Work to redevelop the former Lancaster Park site is progressing.
A site visit was held on Friday to provide an update on the project.
Work to partially remove the foundations of the former Paul Kelly and Deans stands that were part of the demolished stadium is under way.
The concrete from the foundations is being broken up and buried around the outside of the site. Excavation work is also being undertaken to level the site.
The history of Lancaster Park dates back to 1880.
In 1880, Canterbury Cricket and Athletics Sports Co Ltd, Edward Stevens and Arthur Ollivier initiated the purchase of a parcel of swampy farmland (the actual cricket ground was in low-lying area and basically sitting on a large pool of saturated land) which became Lancaster Park, and Lancaster was the name of the farmer and previous landlord.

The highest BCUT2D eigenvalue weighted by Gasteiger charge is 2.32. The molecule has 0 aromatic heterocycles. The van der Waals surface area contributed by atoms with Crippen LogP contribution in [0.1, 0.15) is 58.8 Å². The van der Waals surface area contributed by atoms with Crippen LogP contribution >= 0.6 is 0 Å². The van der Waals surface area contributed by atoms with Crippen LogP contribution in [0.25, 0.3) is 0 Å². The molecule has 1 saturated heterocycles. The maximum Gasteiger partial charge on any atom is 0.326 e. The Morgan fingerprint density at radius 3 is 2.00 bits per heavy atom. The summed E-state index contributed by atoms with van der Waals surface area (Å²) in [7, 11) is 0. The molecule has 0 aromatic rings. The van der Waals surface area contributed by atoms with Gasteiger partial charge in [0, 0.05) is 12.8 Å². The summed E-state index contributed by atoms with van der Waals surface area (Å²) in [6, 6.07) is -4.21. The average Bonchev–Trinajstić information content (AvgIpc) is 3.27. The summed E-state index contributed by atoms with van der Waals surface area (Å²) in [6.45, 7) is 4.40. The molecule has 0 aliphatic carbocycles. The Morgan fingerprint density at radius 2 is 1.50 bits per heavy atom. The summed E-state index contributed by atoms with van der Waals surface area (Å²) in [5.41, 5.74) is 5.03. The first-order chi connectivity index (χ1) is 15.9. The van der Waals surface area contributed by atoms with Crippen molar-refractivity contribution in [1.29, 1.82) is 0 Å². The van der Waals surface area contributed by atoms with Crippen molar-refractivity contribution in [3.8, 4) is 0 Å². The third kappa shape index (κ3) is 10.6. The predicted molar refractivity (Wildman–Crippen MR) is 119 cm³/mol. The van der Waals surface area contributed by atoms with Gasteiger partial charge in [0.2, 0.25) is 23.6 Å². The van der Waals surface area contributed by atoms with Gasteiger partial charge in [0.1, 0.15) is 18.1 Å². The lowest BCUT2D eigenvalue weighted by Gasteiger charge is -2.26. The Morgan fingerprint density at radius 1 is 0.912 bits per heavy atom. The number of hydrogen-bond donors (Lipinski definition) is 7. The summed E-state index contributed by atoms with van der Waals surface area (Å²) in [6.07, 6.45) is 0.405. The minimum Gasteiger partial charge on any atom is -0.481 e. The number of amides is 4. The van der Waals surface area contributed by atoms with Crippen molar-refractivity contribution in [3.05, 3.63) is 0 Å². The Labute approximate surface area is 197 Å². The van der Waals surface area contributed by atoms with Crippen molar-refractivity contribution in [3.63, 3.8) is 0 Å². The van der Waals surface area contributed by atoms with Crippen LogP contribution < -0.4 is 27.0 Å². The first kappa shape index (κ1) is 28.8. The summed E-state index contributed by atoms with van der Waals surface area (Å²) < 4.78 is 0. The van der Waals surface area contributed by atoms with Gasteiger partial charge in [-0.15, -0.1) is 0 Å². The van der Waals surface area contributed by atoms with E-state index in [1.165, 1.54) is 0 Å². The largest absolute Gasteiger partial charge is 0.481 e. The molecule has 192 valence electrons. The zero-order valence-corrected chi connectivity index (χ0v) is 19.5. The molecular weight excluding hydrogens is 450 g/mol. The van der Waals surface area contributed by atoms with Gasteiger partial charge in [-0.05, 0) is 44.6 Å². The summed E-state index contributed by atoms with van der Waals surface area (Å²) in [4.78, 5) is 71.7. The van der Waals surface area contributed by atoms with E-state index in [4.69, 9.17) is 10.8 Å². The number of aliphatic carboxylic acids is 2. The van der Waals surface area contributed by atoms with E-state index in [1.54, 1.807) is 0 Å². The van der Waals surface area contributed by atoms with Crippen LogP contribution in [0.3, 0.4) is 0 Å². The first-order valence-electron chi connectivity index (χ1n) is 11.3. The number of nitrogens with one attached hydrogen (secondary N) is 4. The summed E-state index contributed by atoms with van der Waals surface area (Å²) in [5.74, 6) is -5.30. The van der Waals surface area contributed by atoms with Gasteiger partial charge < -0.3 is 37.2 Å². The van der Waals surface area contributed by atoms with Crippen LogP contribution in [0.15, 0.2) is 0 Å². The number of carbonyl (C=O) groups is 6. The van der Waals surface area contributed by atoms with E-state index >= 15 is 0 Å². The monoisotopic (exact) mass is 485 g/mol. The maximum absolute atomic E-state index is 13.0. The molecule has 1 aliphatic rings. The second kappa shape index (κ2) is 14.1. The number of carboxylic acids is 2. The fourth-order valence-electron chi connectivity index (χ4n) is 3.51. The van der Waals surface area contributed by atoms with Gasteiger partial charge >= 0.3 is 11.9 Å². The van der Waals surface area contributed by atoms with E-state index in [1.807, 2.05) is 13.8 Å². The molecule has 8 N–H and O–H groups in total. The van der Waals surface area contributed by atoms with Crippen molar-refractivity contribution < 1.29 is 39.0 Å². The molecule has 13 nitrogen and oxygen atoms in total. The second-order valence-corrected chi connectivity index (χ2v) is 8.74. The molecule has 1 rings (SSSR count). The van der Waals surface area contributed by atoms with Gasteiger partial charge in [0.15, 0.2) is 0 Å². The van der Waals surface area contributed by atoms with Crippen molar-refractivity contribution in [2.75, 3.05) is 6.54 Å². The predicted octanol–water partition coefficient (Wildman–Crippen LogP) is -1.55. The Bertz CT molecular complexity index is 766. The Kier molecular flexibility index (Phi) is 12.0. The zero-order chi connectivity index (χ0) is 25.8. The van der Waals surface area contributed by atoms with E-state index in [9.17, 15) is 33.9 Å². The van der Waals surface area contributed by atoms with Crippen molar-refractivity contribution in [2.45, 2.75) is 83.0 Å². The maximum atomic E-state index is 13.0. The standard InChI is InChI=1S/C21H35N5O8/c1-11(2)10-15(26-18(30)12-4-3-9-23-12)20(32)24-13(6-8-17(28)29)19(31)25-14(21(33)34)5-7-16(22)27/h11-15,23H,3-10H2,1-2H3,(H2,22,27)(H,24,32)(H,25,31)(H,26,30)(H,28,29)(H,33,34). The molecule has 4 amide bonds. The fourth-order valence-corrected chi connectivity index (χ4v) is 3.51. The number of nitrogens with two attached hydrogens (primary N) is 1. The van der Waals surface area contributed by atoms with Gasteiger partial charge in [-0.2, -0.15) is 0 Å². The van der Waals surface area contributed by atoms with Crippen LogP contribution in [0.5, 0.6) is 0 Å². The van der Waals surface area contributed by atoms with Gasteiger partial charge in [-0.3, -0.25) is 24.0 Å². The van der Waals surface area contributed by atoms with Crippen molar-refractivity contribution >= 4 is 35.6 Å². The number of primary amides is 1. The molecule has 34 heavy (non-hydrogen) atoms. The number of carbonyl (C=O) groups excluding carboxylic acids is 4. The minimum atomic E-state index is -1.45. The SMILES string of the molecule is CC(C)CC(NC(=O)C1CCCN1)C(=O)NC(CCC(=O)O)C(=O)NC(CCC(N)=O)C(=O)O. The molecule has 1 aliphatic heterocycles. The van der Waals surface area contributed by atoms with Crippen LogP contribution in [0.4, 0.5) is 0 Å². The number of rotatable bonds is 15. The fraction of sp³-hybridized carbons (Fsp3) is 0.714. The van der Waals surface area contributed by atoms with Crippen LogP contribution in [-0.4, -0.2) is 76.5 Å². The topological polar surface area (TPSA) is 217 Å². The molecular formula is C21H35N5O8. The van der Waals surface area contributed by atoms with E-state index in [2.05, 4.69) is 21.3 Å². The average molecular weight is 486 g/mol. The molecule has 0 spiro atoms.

For Stevens, this was a transaction through his company, Harman and Stevens, on behalf of the owner, Benjamin Lancaster.
Canterbury Cricket and Athletics Sports purchased 10 acres 3 rods 30 perches (4.426 hectares) for £2,841 at £260 per acre (NZ$ 1284.95/hectare).
In 1904, Canterbury cricket would become the sole owner of the ground.
The above-ground demolition of the stadium was completed in September 2019, and on Friday the final underground removal of the Paul Kelly Stand foundations was completed.
Over the next six months, more than 4000 truckloads of gravel from the Waimakariri Riverbed will be delivered to level the site with the surrounding street level.
The remnants of steel wire will be bundled up and shipped overseas to be re-melted and sent back around the world to become steel wire again.
The opening of the remodelled Lancaster Park will occur next summer in the new year as a community cricket ground and an area for multi-community sports.